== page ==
Sri Lanka: History and the Roots of Conflict

Sri Lanka: History and the Roots of Conflict

Sri Lanka: History and the Roots of Conflict

Sri Lanka: History and the Roots of Conflict


In the past decade, Sri Lanka has been engulfed by political tragedy as successive governments have failed to settle the grievances of the Tamil minority in a way acceptable to the majority Sinhala population. The new Premadasa presidency faces huge economic and political problems with large sections of the island under the control of the Indian Peace-Keeping Force (IPKF) and militant separatist Tamil groups operating in the north and south.
This book is not a conventional political history of Sri Lanka. Instead, it attempts to shed fresh light on the historical roots of the ethnic crisis and uses a combination of historical and anthropologial evidence to challenge the widely-held belief that the conflict in Sri Lanka is simply the continuation of centuries of animosity between the Sinhalese and the Tamils. The authors show how modern ethnic identities have been made and re-made since the colonial period with the war between Tamils and the Sinhala-dominant government accompanied by rhetorical wars over archeological sites and place-name etymologies, and the political use of the national past. The book is also one of the first attempts to focus on local perceptions of the crisis and draws on a broad range of sources, from village fieldwork to newspaper controversies. Its interest extends beyond contemporary politics to history, anthropology and development studies.


When my son first started school, he told me one day that his friends always called him ‘Hitler’. For the children ‘Hitler’ was the funny German bogeyman from the movies, a good nickname to call someone from Germany, with few of the sinister associations a middle-aged German or Briton might connect with it. For children in Britain one of the darkest periods of German history has passed into the realm of mythology and child’s play. It is no longer associated with real Germans, except for the bogeyman figure of Hitler, and it does not stir up national or other passions. Whether it is to be welcomed that the Fascist period has passed into myth so fast is debatable, and it goes without saying that for Germans the problem looks quite different. But what is important here is that facts of history can pass into myth, thereby softening and modifying their impact and removing them from everyday reality: they become literally child’s play. But the same does not happen everywhere.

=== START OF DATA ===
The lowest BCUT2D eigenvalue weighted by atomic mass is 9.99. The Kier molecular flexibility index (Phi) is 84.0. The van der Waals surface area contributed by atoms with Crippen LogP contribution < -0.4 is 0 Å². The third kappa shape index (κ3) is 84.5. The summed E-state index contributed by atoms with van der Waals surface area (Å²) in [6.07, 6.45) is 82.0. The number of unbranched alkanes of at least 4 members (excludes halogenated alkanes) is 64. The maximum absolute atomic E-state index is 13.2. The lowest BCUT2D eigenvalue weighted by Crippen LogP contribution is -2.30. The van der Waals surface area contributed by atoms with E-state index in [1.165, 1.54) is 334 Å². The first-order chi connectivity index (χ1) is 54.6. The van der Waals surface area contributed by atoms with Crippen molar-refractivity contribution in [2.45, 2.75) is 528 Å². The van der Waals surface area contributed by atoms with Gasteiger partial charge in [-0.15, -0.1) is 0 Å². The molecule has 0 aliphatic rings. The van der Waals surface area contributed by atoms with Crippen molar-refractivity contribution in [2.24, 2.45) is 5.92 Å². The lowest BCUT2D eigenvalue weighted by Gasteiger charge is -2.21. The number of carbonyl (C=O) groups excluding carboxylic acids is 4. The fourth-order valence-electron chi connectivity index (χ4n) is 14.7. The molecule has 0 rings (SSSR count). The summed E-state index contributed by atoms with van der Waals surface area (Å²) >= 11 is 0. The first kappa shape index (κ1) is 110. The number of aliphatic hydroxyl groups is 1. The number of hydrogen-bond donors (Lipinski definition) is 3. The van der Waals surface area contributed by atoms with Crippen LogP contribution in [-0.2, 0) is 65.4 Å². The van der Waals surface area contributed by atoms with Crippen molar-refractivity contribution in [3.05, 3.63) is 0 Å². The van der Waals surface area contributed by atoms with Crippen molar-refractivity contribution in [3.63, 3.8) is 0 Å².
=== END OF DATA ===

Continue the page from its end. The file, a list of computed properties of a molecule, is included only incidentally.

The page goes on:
Sinhala Lions and Tamil Tigers are by no means just children’s bogeymen; they are perceived as real, dangerous and deserving to be destroyed. These stereotypes are much older than the Third Reich or even the caricature of the Hun. They were dormant for centuries when the Sinhala or Tamil enemy was just a figure of myth with no great significance for everyday life. But the figure has come alive, and we have to ask, how, why and when?

Early reports

From what we can gauge from the writings of early Europeans in Sri Lanka, there lived in the north and east of the island people who spoke Tamil, called themselves Tamils, and were so called because the strangers recognized the similarity to the Tamil people of south India. They were ruled by independent or semi-independent kings who had a traditional rivalry with rulers in other parts of the island and who commonly spoke another language, Sinhala, though the use of both . . .

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